In our corner of the movie universe, people (for example, Roger Ebert) often grumble about the coming onslaught of 3D films in our theaters. You'll also see many of the same people dismissing the phenomenon because of its bulky glasses and higher ticket prices celebrating the stunning visuals of something like "Avatar."
There are some people who are happy that studios are putting money into coming up with better ways to do 3D transfers, though. Even as studios are just converting films into 3D to make their blockbusters more failproof at the box office.
At the end of July, Lawrence Kaufman, the President of the National Stereoscopic Association, will convene a group of 3D afficianados at the annual 3D-Con in Costa Mesa, California. Kaufman told Indiewire about the event, "3D is a passion for me. It's my 8th year as president, our 38th year as an annual convention, we do everything 3D -- we have people that have put together shows, professional shows too, we get to see 3D projection in a great theater - the same Real-D circular solar glasses you get in movie theaters. We'll have Victorian stereo views, 3D comics. Anything 3D."
3D Con will also host two keynotes: one from Queen guitarist (and astrophysicist) Brian May, who will present "Brief History of 3D," and Lenny Lipton who was the CTO of Real-D before he retired. Enthusiasts and industry professionals from all around the world will watch what the world has to offer in 3D entertainment and art, while spending some time playing around with the latest technologies in capturing 3D images.
Kaufman himself got involved with the community as an award-winning 3D photgrapher. But as President of the National Stereoscopic Association, Kaufman is a leading communty member who fights for 3D technologies on all fronts. He's happy that Columbia and Sony are working on restoring their old 3D presentations. He's also happy that the studios are getting out of the business of doing quick and sloppy conversions for their films. "Most of the conversions are coming out really well now, and they're investing more now that they've seen what it can do to the box office bottom line. The 'G.I. Joe' sequel, for instance, is going to have a 3D version when it comes out next spring. I will fight for native 3D filmmaking, though. I wish 'G.I. Joe' was shot in 3D, but I'm happy they're converting it."
Kaufman is also insistent that 3D filmmaking doesn't have to be any harder than 2D filmmaking, just bring a 3D cinematographer on set. "They are teaching 3D filmmaking in film schools. Companies like Pixar and Dreamworks have been hiring people to do 3D work for them right out of college. USC donated the screen we need to project 3D films at this theater in downtown LA, and USC students can come to screenings for free. There's a montly 3D university in Los Angeles. We have monthly 3D movie meetings and regular meetings."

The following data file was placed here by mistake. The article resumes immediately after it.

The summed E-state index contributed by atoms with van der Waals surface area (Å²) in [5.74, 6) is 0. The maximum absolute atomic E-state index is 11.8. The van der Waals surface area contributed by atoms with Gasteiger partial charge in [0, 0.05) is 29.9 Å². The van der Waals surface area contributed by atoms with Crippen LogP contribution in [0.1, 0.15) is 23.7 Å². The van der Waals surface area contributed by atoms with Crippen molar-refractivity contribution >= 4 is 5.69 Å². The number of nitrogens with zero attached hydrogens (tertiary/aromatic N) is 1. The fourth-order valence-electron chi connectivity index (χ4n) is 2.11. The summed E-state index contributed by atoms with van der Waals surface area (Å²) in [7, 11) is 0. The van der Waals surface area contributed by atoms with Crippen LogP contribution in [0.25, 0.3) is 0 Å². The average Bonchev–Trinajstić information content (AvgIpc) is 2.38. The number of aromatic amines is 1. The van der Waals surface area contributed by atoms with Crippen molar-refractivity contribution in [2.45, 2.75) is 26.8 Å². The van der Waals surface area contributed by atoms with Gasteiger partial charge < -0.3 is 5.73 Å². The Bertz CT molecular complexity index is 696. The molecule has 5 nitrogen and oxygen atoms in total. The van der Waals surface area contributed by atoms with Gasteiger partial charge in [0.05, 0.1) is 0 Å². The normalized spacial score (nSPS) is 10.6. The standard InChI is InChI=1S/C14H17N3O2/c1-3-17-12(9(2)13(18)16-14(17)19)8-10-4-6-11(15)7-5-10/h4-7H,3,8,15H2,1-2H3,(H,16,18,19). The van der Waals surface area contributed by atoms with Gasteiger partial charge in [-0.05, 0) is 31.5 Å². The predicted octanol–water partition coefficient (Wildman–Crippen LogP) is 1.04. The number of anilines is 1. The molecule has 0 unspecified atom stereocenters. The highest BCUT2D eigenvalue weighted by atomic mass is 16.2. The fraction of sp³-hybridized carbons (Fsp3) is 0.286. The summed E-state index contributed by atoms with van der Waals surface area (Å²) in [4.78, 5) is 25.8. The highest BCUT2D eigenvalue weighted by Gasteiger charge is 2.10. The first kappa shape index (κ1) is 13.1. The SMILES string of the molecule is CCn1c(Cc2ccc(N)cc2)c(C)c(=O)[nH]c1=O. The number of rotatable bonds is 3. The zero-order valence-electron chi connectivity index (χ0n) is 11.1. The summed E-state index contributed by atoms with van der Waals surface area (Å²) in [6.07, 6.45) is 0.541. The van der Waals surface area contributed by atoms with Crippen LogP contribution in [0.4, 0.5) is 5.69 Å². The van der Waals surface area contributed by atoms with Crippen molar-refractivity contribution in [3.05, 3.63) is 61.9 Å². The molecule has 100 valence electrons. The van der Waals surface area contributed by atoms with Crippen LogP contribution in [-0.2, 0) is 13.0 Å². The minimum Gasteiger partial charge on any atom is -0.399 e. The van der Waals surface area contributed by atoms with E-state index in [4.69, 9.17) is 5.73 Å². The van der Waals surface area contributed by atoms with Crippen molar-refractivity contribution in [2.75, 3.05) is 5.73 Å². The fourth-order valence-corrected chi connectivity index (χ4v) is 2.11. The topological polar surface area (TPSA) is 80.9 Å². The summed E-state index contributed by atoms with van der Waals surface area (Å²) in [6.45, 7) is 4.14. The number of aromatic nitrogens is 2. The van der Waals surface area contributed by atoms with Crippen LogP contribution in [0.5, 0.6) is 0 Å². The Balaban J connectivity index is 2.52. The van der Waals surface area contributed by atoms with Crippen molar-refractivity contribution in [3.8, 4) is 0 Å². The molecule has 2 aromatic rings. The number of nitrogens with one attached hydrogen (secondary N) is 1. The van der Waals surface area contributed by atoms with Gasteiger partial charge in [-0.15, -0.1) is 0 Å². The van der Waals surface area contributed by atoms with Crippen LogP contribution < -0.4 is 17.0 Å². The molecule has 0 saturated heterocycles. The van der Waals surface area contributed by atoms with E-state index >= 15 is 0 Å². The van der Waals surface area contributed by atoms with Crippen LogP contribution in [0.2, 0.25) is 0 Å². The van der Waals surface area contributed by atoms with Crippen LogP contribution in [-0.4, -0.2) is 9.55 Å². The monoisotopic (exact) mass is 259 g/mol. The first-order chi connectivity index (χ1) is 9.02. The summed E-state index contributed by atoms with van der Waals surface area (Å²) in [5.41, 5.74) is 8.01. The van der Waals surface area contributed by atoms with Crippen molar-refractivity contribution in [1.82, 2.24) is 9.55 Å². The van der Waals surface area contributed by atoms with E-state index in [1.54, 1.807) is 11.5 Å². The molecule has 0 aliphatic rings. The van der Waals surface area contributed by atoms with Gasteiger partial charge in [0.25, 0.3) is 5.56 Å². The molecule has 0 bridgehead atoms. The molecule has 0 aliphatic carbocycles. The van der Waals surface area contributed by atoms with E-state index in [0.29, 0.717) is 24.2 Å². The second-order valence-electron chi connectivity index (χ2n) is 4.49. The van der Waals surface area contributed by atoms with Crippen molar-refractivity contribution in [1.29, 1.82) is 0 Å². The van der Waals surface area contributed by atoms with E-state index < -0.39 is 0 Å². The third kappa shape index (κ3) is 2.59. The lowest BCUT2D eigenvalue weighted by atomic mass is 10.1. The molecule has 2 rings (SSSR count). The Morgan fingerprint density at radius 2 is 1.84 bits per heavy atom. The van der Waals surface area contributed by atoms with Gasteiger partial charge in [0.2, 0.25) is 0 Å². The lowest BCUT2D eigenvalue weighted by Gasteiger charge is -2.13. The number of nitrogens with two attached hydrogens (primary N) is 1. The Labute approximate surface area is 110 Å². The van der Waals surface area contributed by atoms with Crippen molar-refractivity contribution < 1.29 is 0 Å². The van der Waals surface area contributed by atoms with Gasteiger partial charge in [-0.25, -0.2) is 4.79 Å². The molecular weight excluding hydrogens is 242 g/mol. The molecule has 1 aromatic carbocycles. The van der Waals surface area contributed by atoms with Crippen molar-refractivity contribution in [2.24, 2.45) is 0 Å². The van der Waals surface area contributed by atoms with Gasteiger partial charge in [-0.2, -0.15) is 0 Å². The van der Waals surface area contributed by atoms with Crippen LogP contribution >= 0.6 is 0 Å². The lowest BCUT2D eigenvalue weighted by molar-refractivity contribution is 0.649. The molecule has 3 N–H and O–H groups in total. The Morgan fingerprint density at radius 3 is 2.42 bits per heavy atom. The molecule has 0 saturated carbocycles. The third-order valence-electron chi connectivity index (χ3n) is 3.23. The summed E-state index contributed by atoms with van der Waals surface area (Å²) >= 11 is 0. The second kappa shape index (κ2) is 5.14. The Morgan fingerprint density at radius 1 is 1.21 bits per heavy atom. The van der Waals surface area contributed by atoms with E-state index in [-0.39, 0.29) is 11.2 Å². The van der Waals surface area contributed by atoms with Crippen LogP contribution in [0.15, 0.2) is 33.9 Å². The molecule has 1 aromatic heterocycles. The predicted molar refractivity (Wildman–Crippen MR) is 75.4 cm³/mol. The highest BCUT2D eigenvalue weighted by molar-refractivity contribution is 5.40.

And though the 3D revolution may feel like a new phenomenon, Kaufman was quick to remind that "Kiss Me Kate" and "House of Wax" (both from 1953) were 3D movies. "1939 was the first real memorable polarized presentation, at the New York World's Fair in the Chrysler Building," Kaufman said. "In 1951, the UK hasd a short series had a popular 3D television series, and in the 1950's Hollywood pushed 3D, and for two years it was fabulous. But Cinemascope [widescreen] won out for an easy way to immerse audiences. In the 1980's, there were a few more 3D movies, but they weren't made very well.
"Now, with Real-D or similar projectors, you can see a flawless 3D presentation. James Cameron and others are masters. In December, 'The Hobbit' will be released, and it was shot in 3D at 60 frames per second! At a higher frame rate, the 3D will look even better!"
Favorite 3D Film: "The House of Wax" - I loved it on TV when I first saw it in 2D. But in 3D, you see the chandeliers, the lamps, and one scene where Charles Bronson stands up...all in 3D, just shot phenomenonally for the time.
Favorite 2D Film: The original "King Kong," "Citizen Kane"
Favorite Director: "House of Wax" director, André De Toth. Maybe having lost vision in one eye, made him appreciate vision more. He was able to point out a lot of the flaws with the ways most people were using 3D.